High-Speed Rail Gains Traction for Barcelona-Madrid Travelers

Elisabeth Rosenthal writes about the growing popularity of AVE (Alta Velocidad Española, or Spanish High Speed) trains that have cut the 6 hour drive between Madrid and Barcelona to a relaxed, upscale 2 hours and 38 minutes from city-center to city-center.

Two years ago, nearly 90 percent of the six million people traveling between Madrid and Barcelona went by air. But early this year the number of train travelers on the route surpassed fliers, and the trajectory is ever upward.

Heeding the economic and political advantages – carbon dioxide emissions per passenger on a high-speed train are one-fourth of those generated by car or airplane – the Spanish government is moving decisively toward rail as a key transport strategy:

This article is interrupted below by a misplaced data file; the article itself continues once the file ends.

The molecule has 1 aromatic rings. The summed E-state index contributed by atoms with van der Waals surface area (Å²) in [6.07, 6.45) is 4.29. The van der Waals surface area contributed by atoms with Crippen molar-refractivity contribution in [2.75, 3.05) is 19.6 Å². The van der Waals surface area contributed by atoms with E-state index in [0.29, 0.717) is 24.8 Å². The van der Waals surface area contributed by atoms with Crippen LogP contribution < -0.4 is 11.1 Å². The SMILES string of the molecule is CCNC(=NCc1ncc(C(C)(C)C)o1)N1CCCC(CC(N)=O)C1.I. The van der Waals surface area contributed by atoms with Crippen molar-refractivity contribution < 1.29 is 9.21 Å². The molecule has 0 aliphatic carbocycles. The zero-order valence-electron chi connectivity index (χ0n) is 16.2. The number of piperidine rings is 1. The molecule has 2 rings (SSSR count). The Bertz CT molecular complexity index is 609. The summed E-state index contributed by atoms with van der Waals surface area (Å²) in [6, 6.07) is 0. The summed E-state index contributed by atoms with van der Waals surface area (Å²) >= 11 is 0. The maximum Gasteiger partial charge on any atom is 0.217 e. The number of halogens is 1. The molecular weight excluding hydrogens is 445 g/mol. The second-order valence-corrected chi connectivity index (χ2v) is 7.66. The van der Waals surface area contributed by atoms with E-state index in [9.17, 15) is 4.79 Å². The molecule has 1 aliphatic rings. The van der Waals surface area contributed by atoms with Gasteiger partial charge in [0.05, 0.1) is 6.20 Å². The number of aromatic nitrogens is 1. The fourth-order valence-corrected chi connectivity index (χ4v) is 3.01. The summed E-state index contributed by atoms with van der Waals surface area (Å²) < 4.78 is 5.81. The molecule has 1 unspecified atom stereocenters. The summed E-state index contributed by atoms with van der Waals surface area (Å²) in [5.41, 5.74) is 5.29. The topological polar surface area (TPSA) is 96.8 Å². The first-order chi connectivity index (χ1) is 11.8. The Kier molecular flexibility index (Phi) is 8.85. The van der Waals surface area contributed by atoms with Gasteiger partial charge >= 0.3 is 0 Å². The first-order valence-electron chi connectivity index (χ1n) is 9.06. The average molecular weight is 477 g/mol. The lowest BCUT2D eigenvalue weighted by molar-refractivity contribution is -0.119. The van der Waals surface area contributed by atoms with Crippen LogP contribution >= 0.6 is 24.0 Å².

In the United States, President Obama has set aside $8 billion in federal stimulus money for investments in high-speed rail, but the money will go to a limited number of states, including Florida, California and Illinois. By 2020 half of Spain’s $160 billion transport budget will go to rail travel.

President Obama’s support for high-speed rail is the most significant in decades. Let’s hope it’s the start of a major strategy shift in American travel.

Photo Credit: Renfe AVE crossing the Ebro river near Zaragoza, Spain.

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